Posted by: seanmalstrom | June 26, 2019

Email: Is the Switch disruptive?


Hello Malstrom,

I’m sure you are being initiated with e-mails and you probably can’t respond to a lot. But I wanted to run something by you. After this E3, I’ve been thinking that maybe the Switch is disruptive.

With the next console generations coming up, Microsoft and Sony have both been touting their load times. “Looks how fast this loads. Less than a second!” but in years past it was graphics, graphics, graphics. It seems like they are running out of talking points now that graphics are reaching a peak. Now the focus is “fast load times, 60 fps” ignoring that we had those things in years past. It feels like we’ve reach a head on sustaining innovations to where the leaps in performance are ancillary.

Now that graphics are “good enough” Nintendo can make a system like the Switch. I know you’ve talked about “console games” vs “handheld games” before. The former naturally has to be smaller in scope. But Switch can bring a console experience (more meaty games) to a handheld experience. Of course it’s weaker than PS4 and XBox One, and would still be weaker than Scarlet and PS5. But it’s “good enough.” It even has crappy games for crappy consumers. Indie games, which are smaller and much cheaper, flourished on Switch to where they were selling better on the Switch years after the PC release. Sony and Microsoft don’t focus on them much because they aren’t “high graphic, cinematic experiences.” They are lowly games. Switch is even cheaper than the competition and will probably be far cheaper than PS5 and Scarlett.

It’s been a while since this topic has been brought up, so maybe I’m off base here. But it seems to me the reason for the Switch’s success is it’s a disruptive product. If so, do you think Microsoft and Sony will try to pursue their own similar device?

Aside, but I like how Nintendo showed BoTW2.
Breath of the Wild – Anouma sit in front of a screen and tells you how great the game will be and his “vision”.
Breath of the Wild 2 – Cutscene from the actual game. No input from a developers

I feel like since the Nintendo President changed over that there has been far less focus on Nintendo developers as legends or gods towering over the gaming masses. Even when they do come on, it’s “Wasn’t that game cool? Well, here’s another one you might like *snaps fingers*”. We never get their “vision” and they let the game speak for itself. I’m also glad we are past the age of “skits”. Feels like Nintendo is less of an adult daycare and more of an actual company. Hopefully this will translate into good games and they don’t fall victim to the trappings of consoles like the Wii U and 3DS. Time will tell I guess.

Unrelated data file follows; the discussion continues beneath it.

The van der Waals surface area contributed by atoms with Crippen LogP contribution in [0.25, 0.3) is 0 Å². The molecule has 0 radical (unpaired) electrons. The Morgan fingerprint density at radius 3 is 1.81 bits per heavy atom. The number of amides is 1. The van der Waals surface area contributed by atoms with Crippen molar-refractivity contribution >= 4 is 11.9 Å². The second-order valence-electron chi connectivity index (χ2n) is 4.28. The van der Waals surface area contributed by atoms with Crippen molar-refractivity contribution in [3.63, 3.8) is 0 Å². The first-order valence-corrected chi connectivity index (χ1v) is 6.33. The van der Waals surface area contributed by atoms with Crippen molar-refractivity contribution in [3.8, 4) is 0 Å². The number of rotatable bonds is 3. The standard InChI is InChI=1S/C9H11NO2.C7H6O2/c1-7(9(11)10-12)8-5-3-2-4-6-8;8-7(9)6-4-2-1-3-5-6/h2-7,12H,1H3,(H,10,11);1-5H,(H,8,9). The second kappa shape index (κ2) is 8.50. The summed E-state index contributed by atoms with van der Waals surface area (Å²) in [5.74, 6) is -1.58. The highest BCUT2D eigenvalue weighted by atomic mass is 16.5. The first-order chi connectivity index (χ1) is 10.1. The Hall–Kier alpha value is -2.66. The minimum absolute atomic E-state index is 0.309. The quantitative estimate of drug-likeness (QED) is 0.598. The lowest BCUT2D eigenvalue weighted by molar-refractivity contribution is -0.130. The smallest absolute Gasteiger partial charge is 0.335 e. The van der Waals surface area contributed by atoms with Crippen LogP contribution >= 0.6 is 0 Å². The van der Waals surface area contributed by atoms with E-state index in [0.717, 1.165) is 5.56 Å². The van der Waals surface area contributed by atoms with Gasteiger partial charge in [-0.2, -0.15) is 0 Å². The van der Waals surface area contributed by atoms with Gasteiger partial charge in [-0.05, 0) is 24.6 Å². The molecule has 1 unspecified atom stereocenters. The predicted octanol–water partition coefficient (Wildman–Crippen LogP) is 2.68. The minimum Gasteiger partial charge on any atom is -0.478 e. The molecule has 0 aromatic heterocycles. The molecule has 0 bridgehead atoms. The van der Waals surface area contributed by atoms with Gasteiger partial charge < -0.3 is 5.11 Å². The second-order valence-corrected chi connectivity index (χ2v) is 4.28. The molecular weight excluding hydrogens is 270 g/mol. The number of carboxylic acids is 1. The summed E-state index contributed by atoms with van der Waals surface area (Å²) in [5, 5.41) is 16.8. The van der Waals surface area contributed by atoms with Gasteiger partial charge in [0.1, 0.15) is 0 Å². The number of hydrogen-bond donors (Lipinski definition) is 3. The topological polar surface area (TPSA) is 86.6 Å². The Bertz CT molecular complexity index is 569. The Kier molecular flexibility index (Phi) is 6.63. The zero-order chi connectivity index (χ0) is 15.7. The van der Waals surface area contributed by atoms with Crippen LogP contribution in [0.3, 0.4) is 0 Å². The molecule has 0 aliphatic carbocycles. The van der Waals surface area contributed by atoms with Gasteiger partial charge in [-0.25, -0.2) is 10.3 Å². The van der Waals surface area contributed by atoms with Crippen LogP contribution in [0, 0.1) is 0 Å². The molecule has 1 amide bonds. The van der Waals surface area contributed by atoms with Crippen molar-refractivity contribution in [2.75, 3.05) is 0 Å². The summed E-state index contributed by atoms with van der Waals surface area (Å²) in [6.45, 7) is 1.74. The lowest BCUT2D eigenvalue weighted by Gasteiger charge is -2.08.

Take care and good luck on the game

A good example of video game disruption is the Tamogotchi.


Miyamoto said, himself, that he wished he made Tamogotchi instead of Mario 64. Eventually, Miyamoto did make something similar to Tamogotchi with Nintendogs. For those who do not know, Nintendogs was the moment when DS sales began to outpace PSP sales which saved the company.

The disruptive video game product actually is this:

Nintendo’s Switch has OVERSHOT the handheld market. Switch also doesn’t have a D pad. This PlayDate DOES have a D pad, and is extremely simplified. It is viciously disruptive to Nintendo. If I were Nintendo, I’d hold an emergency board meeting about this device and other future devices that are rushing to fill the handheld vacuum that Nintendo left.

What Nintendo will likely do is release a Switch Lite version. What Nintendo SHOULD do is release a Game Boy Classic Mini. A Game Boy Classic Mini would fill in this space and destroy competitors such as PlayDate. A Switch Lite version still has all the problems of the Switch and truly connect to the ‘crappy product for crappy consumers’.

I don’t think Microsoft and Sony’s consoles are the Switch’s big problem. It is these new handhelds like PlayDate and, from the higher end, it is gaming PC laptops which are making amazing strides. I think a gaming PC laptop is Nintendo’s true ‘upper end’ competitor now.






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